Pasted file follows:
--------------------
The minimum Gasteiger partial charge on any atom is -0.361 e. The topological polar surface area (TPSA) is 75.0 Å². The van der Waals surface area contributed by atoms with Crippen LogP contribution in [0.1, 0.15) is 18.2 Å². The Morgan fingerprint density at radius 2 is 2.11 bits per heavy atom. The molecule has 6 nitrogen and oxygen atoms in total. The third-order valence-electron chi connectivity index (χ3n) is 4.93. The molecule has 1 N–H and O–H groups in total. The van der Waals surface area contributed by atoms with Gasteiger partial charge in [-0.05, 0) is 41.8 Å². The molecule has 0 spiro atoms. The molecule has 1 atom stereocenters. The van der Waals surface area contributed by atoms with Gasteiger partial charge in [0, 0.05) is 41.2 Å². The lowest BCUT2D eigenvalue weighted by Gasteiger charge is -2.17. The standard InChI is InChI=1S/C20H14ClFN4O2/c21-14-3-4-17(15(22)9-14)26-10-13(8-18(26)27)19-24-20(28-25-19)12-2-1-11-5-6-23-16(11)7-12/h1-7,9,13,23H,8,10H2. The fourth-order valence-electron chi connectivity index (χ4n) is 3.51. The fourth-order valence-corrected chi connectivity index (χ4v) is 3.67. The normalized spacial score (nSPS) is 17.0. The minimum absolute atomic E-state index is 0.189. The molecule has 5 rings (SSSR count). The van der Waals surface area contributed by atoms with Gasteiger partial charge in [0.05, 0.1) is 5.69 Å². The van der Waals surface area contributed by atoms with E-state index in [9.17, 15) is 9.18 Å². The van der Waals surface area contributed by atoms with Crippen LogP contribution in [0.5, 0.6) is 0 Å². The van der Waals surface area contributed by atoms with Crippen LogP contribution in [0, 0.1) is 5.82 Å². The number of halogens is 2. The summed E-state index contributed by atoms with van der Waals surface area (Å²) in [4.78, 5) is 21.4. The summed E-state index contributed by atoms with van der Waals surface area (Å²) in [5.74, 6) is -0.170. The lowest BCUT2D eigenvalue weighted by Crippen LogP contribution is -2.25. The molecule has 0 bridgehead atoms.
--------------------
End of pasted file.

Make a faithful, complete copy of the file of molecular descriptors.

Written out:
The minimum Gasteiger partial charge on any atom is -0.361 e. The topological polar surface area (TPSA) is 75.0 Å². The van der Waals surface area contributed by atoms with Crippen LogP contribution in [0.1, 0.15) is 18.2 Å². The Morgan fingerprint density at radius 2 is 2.11 bits per heavy atom. The molecule has 6 nitrogen and oxygen atoms in total. The third-order valence-electron chi connectivity index (χ3n) is 4.93. The molecule has 1 N–H and O–H groups in total. The van der Waals surface area contributed by atoms with Gasteiger partial charge in [-0.05, 0) is 41.8 Å². The molecule has 0 spiro atoms. The molecule has 1 atom stereocenters. The van der Waals surface area contributed by atoms with Gasteiger partial charge in [0, 0.05) is 41.2 Å². The lowest BCUT2D eigenvalue weighted by Gasteiger charge is -2.17. The standard InChI is InChI=1S/C20H14ClFN4O2/c21-14-3-4-17(15(22)9-14)26-10-13(8-18(26)27)19-24-20(28-25-19)12-2-1-11-5-6-23-16(11)7-12/h1-7,9,13,23H,8,10H2. The fourth-order valence-electron chi connectivity index (χ4n) is 3.51. The fourth-order valence-corrected chi connectivity index (χ4v) is 3.67. The normalized spacial score (nSPS) is 17.0. The minimum absolute atomic E-state index is 0.189. The molecule has 5 rings (SSSR count). The van der Waals surface area contributed by atoms with Gasteiger partial charge in [0.05, 0.1) is 5.69 Å². The van der Waals surface area contributed by atoms with E-state index in [9.17, 15) is 9.18 Å². The van der Waals surface area contributed by atoms with Crippen LogP contribution in [0.5, 0.6) is 0 Å². The van der Waals surface area contributed by atoms with Crippen LogP contribution in [0, 0.1) is 5.82 Å². The number of halogens is 2. The summed E-state index contributed by atoms with van der Waals surface area (Å²) in [4.78, 5) is 21.4. The summed E-state index contributed by atoms with van der Waals surface area (Å²) in [5.74, 6) is -0.170. The lowest BCUT2D eigenvalue weighted by Crippen LogP contribution is -2.25. The molecule has 0 bridgehead atoms.